The President of the United States is tired. Barack Obama, who came into office with so much hope and promise in 2009, is now simply marking time in the White House, steeling his resolve against years of bitter, relentless defeats that have stripped away his once-inspiring loftiness of purpose.
At each meeting, we are told the Republicans have done a better job than the Democrats at marketplace branding. Frustrated, I finally name the real problem: Democrats have not advanced any visionary new ideas since Franklin D. Roosevelt. The stale rhetoric is boring.
A digital policy for the new century, tailored not just to the moment but for the future, is vital if we are to unleash economic growth, shared prosperity, and the full potential of technology for citizens and consumers. But such a policy architecture requires a new consensus -- on privacy, on security, on customer protections, on growth and mobility.
For more than a century, Missouri was known as the "bellwether state" because of its tendency to swing between Democratic and Republican presidential candidates. However, recent elections suggest that presidential candidates in 2016 are highly unlikely to target Missouri as a battleground and that, just as in 2012, it will be nearly completely ignored.
Why is that man smiling? ...
Now, according to McConnell, is the time to listen to the American people. After 2008? Not so much.
Obama shouldn't "poison the well"? Really?
The fact that a foreign figure can generate this level of interest in the United States is nothing to take lightly, especially since the general American population has been disengaged from home politics and politicians.
The election of Barack Obama was the Lexington and Concord in the latest great battle of race in America. We are a nation at war with itself. For all of our desire to move beyond the narrow confines of many of the events of our tragic history, we cannot. The president's election gave new life to what had been lying dangerously dormant for the better part of 50 years.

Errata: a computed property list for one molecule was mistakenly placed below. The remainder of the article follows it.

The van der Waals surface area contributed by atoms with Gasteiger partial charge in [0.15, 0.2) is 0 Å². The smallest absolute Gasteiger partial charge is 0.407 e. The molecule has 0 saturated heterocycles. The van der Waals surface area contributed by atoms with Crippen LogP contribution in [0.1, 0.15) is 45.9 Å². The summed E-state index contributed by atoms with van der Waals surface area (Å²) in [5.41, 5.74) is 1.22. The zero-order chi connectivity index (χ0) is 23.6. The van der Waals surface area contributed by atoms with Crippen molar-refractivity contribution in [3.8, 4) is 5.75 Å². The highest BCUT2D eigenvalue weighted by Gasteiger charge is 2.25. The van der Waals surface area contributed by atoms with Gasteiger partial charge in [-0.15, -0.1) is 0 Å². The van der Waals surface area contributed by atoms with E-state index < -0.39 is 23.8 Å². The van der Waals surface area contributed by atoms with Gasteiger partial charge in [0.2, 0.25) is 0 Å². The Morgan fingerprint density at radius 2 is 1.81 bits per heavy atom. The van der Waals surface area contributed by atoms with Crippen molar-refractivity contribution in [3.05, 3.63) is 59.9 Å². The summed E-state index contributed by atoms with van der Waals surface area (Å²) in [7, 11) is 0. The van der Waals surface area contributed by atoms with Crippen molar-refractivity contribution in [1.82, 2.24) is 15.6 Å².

There is a growing concern in Democratic circles, which I share, about whether the Hillary Clinton who could run in 2016 is repeating the mistake she made in 2008, when she ran as the inevitable and invincible candidate of a political establishment held in widespread public disrepute.
We must stop being the only democracy that indirectly elects its chief executive. Every voice and vote must matter. After all, isn't that what democracy is all about?
Yes, smart Democratic campaigns should do everything possible to turn out every eligible African-American, Hispanic and single-woman voter, but the issue of turning out young voters is much trickier and demands closer examination and specific voter research for every campaign.
With all due respect to Sen. McCain, I have a different take on this. I, too, am outraged by the lack of care that many of our veterans have received, but I'm not at all bewildered by it. In fact, I saw it coming for years.
In a democratic society, voting is a fundamental right for everyone; however, people with disabilities are often overlooked when it comes to the polling place.
Ignorance prevails and it instills in us all that we should not have our own sense of individuality, but instead that we are expected to be identical to others whose skin pigmentation is the same as ours.
How did we get to this point? How we can avoid being in this position in the future? We don't yet have the perspective necessary to answer these questions fully.